Gail Wilson Kenna was featured in November along with J. Thomas Brown and Denise DeVries.  Ms. Kenna’s presentation took the audience on a journey from the Gold Rush depicted in her great-great-grandfather’s letters (Here to There and Back Again) to her travels in the Middle East which inspired The Story of a Contrary, Contumacious Cat, and her years living in South America, where she wrote The Face of the Avila and Beyond the Wall.  Denise DeVries introduced her new novel, Sweet Tea and Vinegar Pie.

In December, visitors were able to see some of the Surreal Arizona paintings in their new home, leaving more space open in the original gallery. 

Delia Ibañez showed one of her dance films in the B&B, and Denise read poetry from her chapbook Embroidering the Crazy Quilt

Plans are currently underway for the January event to be held on the 23rd and 24th.

In 2020, Denise’s writing seemed to blossom like the spring flowers that surround our 40-acre property. Early in the year, the Tempe Library Readers Theater performed her play, A Two-Faced Spinster. After returning to Kilmarnock in March, she continued the Bilocalalia blog, and completed Measured Moments, the way we see it, an illustrated anthology for the Tempe Legacy Writing Club.  In November, Chesapeake Style Magazine published the first section of Denise’s three-part article called “Growing up in the Northern Neck.” Denise finished her historical fiction novel, Sweet Tea and Vinegar Pie, which is available in print and as an e-book. It is the first in the Hull Crossing Chronicles series. She is currently working on a companion series called the Key to History. Delia Ibañez designed the cover for the first book in the series, Steamboats and Ghost Crabs, which should be available in mid-January. Alvaro provided the cover art for both novels.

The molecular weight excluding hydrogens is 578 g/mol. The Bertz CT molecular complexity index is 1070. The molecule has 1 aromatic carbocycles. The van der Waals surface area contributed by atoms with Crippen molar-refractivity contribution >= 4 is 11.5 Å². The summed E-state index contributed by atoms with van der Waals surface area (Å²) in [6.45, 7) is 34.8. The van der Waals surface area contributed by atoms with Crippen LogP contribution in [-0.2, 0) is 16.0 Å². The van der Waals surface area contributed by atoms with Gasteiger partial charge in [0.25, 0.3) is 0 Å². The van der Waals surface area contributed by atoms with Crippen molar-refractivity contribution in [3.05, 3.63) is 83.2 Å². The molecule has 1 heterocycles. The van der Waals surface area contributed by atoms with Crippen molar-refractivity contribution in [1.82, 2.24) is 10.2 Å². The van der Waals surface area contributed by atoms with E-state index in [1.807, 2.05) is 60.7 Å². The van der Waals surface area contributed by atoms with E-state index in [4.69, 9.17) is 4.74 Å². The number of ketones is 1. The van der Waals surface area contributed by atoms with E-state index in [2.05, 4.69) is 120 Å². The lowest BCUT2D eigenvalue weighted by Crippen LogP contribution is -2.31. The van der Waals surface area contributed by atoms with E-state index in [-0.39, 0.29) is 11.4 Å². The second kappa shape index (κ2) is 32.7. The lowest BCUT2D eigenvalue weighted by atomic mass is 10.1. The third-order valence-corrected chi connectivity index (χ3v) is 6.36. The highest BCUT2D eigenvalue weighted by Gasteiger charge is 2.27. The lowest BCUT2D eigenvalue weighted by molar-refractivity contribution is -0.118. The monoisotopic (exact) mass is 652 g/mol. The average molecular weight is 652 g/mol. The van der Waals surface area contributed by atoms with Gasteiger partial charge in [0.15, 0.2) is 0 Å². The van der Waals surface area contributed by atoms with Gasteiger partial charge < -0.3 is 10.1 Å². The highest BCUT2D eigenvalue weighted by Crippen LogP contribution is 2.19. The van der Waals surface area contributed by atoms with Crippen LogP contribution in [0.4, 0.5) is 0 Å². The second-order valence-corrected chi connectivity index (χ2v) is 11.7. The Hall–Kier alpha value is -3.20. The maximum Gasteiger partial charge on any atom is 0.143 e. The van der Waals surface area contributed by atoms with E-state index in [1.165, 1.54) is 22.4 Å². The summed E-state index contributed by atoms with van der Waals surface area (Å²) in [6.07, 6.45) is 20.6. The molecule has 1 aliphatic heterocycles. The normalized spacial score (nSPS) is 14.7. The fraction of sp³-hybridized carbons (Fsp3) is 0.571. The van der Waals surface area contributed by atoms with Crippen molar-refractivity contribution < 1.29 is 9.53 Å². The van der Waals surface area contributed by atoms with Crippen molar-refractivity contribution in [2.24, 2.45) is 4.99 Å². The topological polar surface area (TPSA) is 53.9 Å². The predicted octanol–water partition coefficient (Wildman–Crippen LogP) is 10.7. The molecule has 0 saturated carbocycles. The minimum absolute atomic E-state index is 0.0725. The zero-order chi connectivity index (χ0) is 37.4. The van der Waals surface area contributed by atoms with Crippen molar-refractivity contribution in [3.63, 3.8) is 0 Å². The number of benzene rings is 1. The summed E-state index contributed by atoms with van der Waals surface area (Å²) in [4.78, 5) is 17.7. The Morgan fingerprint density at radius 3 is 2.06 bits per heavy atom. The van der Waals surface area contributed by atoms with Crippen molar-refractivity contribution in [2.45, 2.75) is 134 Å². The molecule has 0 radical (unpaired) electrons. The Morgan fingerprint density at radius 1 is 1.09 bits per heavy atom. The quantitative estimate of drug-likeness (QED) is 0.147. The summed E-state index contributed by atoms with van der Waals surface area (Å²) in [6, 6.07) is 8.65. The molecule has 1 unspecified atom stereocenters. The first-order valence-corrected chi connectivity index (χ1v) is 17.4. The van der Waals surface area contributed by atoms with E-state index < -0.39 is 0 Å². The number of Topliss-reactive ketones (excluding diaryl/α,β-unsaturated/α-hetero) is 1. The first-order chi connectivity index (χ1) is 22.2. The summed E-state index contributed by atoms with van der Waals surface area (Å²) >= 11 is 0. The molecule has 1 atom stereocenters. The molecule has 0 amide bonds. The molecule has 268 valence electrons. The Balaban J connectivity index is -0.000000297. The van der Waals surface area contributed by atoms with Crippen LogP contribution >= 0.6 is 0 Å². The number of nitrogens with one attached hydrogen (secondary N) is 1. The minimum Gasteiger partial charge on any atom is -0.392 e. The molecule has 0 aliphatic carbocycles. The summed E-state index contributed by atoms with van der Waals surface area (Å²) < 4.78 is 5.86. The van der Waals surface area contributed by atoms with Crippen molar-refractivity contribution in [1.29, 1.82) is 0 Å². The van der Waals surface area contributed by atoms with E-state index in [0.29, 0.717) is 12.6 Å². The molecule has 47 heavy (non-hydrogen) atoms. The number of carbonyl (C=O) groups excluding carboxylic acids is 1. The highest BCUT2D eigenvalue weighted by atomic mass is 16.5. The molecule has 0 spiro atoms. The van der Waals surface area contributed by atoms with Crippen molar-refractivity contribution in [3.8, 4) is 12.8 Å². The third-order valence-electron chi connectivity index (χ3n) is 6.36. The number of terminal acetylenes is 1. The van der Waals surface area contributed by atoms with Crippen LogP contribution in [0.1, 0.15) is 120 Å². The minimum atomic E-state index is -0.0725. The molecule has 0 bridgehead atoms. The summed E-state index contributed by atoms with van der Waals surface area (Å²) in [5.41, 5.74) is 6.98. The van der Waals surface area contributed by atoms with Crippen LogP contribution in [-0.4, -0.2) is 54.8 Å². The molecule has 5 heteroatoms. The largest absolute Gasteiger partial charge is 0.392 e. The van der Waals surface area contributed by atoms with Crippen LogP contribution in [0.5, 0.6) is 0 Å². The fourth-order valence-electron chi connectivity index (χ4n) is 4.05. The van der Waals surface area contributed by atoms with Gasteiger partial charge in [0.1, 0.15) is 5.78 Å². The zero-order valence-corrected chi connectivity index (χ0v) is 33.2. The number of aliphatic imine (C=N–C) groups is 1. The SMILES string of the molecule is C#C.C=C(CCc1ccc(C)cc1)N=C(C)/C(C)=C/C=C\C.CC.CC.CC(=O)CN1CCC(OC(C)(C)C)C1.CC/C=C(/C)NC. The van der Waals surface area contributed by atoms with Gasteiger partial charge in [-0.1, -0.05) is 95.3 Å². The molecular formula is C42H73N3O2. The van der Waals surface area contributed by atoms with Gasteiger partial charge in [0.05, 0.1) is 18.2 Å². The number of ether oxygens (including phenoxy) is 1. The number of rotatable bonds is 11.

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Delia graduated summa cum laude from Arizona State University in December with a B.A. in Performance and Movement. During the past year, one of her dance films was shown at the IDEA Museum in Mesa; she was featured in several projects by choreographer Yvonne Montoya, including a video for the Tempe History Museum, and she created a multi-media video for the Phoenix Art Museum. Her final project for her B.A. was “Rare Sea,” a showcase of work created by artists in various media using her creative prompts. Delia is currently updating her website. If you would like to follow her work, please contact her through the Rare Sea event page on Facebook.

And now, we begin to plan for 2021. From monthly gallery openings to a multitude of murals, from blog posts to time travel stories, Alvaro and Denise expect another busy year. Please visit us in person or online, and let us know if you would like to share your creativity with others through one of our events. 

We end 2020 as the lights are going up in the gallery, making a perfect ending to 2020, the Year of Vision.